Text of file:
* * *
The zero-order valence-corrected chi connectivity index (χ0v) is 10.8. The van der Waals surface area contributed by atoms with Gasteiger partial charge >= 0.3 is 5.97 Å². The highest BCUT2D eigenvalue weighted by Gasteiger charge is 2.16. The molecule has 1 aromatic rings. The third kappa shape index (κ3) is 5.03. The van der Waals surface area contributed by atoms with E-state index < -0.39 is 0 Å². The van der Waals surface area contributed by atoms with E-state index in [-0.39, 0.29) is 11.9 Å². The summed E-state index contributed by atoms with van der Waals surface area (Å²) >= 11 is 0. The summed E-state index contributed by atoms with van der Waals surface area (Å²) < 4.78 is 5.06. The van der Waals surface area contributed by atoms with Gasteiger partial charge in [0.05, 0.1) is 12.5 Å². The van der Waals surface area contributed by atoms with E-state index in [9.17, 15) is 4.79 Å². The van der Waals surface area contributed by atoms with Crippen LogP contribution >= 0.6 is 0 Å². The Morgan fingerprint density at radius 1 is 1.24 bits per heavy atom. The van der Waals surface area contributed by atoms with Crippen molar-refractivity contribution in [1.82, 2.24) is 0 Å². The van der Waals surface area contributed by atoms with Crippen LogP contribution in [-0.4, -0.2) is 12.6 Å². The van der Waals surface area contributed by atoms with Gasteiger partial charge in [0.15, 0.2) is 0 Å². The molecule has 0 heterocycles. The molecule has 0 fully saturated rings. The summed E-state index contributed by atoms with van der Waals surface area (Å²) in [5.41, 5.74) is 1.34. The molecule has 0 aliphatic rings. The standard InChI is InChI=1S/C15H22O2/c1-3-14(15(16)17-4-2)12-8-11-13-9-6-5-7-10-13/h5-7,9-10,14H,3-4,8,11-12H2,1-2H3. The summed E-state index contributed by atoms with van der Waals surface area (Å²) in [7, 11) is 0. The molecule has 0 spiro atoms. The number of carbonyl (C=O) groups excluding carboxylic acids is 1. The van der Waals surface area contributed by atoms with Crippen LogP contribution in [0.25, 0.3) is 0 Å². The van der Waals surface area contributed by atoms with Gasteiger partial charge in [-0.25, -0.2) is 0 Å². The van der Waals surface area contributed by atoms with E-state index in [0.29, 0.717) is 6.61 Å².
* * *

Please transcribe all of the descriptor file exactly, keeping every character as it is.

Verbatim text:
The zero-order valence-corrected chi connectivity index (χ0v) is 10.8. The van der Waals surface area contributed by atoms with Gasteiger partial charge >= 0.3 is 5.97 Å². The highest BCUT2D eigenvalue weighted by Gasteiger charge is 2.16. The molecule has 1 aromatic rings. The third kappa shape index (κ3) is 5.03. The van der Waals surface area contributed by atoms with E-state index < -0.39 is 0 Å². The van der Waals surface area contributed by atoms with E-state index in [-0.39, 0.29) is 11.9 Å². The summed E-state index contributed by atoms with van der Waals surface area (Å²) >= 11 is 0. The summed E-state index contributed by atoms with van der Waals surface area (Å²) < 4.78 is 5.06. The van der Waals surface area contributed by atoms with Gasteiger partial charge in [0.05, 0.1) is 12.5 Å². The van der Waals surface area contributed by atoms with E-state index in [9.17, 15) is 4.79 Å². The van der Waals surface area contributed by atoms with Crippen LogP contribution >= 0.6 is 0 Å². The Morgan fingerprint density at radius 1 is 1.24 bits per heavy atom. The van der Waals surface area contributed by atoms with Crippen molar-refractivity contribution in [1.82, 2.24) is 0 Å². The van der Waals surface area contributed by atoms with Crippen LogP contribution in [-0.4, -0.2) is 12.6 Å². The van der Waals surface area contributed by atoms with Gasteiger partial charge in [0.15, 0.2) is 0 Å². The molecule has 0 heterocycles. The molecule has 0 fully saturated rings. The summed E-state index contributed by atoms with van der Waals surface area (Å²) in [5.41, 5.74) is 1.34. The molecule has 0 aliphatic rings. The standard InChI is InChI=1S/C15H22O2/c1-3-14(15(16)17-4-2)12-8-11-13-9-6-5-7-10-13/h5-7,9-10,14H,3-4,8,11-12H2,1-2H3. The summed E-state index contributed by atoms with van der Waals surface area (Å²) in [7, 11) is 0. The molecule has 0 spiro atoms. The number of carbonyl (C=O) groups excluding carboxylic acids is 1. The van der Waals surface area contributed by atoms with Crippen LogP contribution in [0.25, 0.3) is 0 Å². The van der Waals surface area contributed by atoms with Gasteiger partial charge in [-0.25, -0.2) is 0 Å². The van der Waals surface area contributed by atoms with E-state index in [0.29, 0.717) is 6.61 Å².